The Wagner Journal

Wendy Ligon Smith, Mariano Fortuny and His Wagnerian Designs

Wendy Ligon Smith, Mariano Fortuny and His Wagnerian Designs

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November 2017, Volume 11, Number 3, 35–50.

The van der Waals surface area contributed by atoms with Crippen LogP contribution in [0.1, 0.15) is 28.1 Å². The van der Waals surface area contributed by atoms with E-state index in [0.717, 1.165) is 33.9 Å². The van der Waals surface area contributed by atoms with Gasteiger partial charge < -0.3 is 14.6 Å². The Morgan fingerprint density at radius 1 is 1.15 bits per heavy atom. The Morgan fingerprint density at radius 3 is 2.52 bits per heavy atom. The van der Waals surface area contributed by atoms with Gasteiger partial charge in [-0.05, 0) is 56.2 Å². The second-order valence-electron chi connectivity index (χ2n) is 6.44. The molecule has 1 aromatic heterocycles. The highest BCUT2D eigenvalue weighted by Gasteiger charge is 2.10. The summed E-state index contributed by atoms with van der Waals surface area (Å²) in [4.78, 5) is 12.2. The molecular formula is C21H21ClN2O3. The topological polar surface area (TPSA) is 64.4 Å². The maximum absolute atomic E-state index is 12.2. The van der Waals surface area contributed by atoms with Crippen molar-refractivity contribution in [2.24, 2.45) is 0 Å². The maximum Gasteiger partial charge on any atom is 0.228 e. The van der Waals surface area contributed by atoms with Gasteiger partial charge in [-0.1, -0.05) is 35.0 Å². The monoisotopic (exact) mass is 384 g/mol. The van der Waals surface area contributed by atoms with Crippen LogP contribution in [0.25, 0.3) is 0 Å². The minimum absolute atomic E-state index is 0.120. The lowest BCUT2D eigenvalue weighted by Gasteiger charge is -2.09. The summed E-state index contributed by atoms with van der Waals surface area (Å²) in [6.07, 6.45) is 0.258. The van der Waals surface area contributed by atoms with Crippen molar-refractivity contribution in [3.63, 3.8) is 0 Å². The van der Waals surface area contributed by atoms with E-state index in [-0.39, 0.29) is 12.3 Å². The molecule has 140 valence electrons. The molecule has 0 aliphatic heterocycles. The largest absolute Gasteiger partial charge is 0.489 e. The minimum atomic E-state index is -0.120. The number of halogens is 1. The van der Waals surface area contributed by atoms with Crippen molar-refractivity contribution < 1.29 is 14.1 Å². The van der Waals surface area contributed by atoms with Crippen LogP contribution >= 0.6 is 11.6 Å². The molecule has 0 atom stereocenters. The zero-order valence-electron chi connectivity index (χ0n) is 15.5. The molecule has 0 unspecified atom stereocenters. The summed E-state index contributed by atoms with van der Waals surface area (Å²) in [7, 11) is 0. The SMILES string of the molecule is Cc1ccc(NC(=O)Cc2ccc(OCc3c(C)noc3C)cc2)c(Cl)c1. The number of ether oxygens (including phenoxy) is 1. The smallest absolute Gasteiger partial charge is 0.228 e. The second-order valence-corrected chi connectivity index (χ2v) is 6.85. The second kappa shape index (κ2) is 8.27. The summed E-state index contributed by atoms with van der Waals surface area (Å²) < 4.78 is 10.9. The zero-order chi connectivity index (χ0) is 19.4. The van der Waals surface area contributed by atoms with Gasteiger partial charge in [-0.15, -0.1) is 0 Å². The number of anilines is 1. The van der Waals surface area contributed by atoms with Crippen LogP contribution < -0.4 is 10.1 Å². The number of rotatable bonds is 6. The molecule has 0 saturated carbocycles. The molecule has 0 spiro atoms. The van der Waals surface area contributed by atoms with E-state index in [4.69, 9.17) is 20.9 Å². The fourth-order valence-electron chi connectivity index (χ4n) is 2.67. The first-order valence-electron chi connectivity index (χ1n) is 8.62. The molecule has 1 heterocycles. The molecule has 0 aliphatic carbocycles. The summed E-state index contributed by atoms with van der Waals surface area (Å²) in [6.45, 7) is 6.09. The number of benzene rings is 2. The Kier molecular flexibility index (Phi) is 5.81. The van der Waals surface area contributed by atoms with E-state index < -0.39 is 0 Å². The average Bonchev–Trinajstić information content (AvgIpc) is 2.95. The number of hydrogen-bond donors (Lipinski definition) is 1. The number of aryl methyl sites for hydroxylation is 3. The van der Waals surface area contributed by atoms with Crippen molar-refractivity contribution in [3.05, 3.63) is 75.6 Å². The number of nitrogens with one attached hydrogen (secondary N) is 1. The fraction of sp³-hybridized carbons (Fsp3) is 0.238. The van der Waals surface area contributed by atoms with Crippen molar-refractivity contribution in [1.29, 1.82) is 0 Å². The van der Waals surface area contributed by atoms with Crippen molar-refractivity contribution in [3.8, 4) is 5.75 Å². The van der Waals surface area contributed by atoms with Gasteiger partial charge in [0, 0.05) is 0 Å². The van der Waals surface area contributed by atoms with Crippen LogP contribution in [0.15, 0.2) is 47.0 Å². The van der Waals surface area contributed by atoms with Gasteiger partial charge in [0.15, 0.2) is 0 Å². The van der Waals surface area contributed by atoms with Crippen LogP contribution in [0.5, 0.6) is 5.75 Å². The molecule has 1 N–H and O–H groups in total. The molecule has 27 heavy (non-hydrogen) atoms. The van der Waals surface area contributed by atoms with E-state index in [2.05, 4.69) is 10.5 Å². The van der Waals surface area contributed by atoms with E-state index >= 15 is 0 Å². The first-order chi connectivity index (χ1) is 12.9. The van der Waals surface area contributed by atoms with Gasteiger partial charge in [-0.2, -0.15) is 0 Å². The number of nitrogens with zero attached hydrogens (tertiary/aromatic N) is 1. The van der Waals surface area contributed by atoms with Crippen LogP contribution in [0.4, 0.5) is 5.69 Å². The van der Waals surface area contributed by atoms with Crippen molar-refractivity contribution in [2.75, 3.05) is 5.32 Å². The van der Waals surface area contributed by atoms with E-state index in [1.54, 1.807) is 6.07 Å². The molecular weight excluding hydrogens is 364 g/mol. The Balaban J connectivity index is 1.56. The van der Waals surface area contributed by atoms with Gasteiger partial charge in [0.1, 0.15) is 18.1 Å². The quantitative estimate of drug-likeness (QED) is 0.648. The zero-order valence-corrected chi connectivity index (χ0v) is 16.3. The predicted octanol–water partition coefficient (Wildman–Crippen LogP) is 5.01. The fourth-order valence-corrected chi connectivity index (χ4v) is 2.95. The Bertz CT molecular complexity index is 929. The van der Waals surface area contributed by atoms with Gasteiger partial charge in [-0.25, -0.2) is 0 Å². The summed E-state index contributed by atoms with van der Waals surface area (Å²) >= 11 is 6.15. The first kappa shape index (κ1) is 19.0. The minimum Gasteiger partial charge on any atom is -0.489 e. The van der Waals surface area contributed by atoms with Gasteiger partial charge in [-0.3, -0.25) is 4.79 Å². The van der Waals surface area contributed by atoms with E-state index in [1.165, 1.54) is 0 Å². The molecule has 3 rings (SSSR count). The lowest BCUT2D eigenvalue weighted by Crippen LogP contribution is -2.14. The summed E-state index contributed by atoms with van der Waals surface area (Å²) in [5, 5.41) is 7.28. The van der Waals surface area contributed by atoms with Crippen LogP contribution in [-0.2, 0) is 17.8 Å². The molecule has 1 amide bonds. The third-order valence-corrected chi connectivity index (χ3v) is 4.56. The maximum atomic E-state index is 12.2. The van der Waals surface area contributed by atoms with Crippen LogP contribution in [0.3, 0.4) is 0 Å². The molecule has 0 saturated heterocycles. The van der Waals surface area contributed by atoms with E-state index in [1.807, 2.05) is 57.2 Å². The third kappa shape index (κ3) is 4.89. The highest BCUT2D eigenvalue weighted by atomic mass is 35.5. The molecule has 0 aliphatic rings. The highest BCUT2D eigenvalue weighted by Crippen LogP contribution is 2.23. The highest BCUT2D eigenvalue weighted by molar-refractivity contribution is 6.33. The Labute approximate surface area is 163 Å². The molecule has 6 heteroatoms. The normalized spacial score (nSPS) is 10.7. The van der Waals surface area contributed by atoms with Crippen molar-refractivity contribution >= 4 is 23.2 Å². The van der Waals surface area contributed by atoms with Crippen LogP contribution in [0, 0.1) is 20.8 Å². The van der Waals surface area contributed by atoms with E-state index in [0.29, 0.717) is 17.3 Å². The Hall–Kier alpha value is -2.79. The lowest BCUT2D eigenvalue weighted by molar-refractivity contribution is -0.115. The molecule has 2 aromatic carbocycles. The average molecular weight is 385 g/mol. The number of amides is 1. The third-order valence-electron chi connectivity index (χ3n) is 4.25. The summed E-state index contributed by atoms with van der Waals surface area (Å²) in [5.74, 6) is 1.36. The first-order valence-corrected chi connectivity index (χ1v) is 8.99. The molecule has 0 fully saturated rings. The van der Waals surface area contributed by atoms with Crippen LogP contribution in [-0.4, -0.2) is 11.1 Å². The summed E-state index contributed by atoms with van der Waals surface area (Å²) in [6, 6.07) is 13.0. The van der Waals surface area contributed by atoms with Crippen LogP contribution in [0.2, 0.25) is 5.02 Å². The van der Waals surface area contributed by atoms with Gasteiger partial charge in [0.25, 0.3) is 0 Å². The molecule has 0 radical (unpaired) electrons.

In 1891, a 20-year-old Spanish painter went to the Bayreuth Festival for the first time. This experience – as it had for many other artists – profoundly shaped all of his future artistic endeavours. Mariano Fortuny y Madrazo, inspired by Wagner’s music dramas, would go on to invent a revolutionary system of electric stage lighting that worked in harmony with his quarter-sphered dome fitted behind the stage to create horizonless skies that moved and changed in time with the music. Fortuny’s end goal was finally to make possible the technical means by which to bring Wagner’s complex scenography to fruition. The atmospheric descriptions in Wagner’s stage directions – weather-changing skies, sunsets, sunrises, rainbows and lightning – had been impossible to portray realistically until Fortuny completed his lighting system, patented in 1901 and revised in 1907. This innovative method, utilising the immediacy of light, was able to provide decor that was less temporally restricted than static stage sets. 

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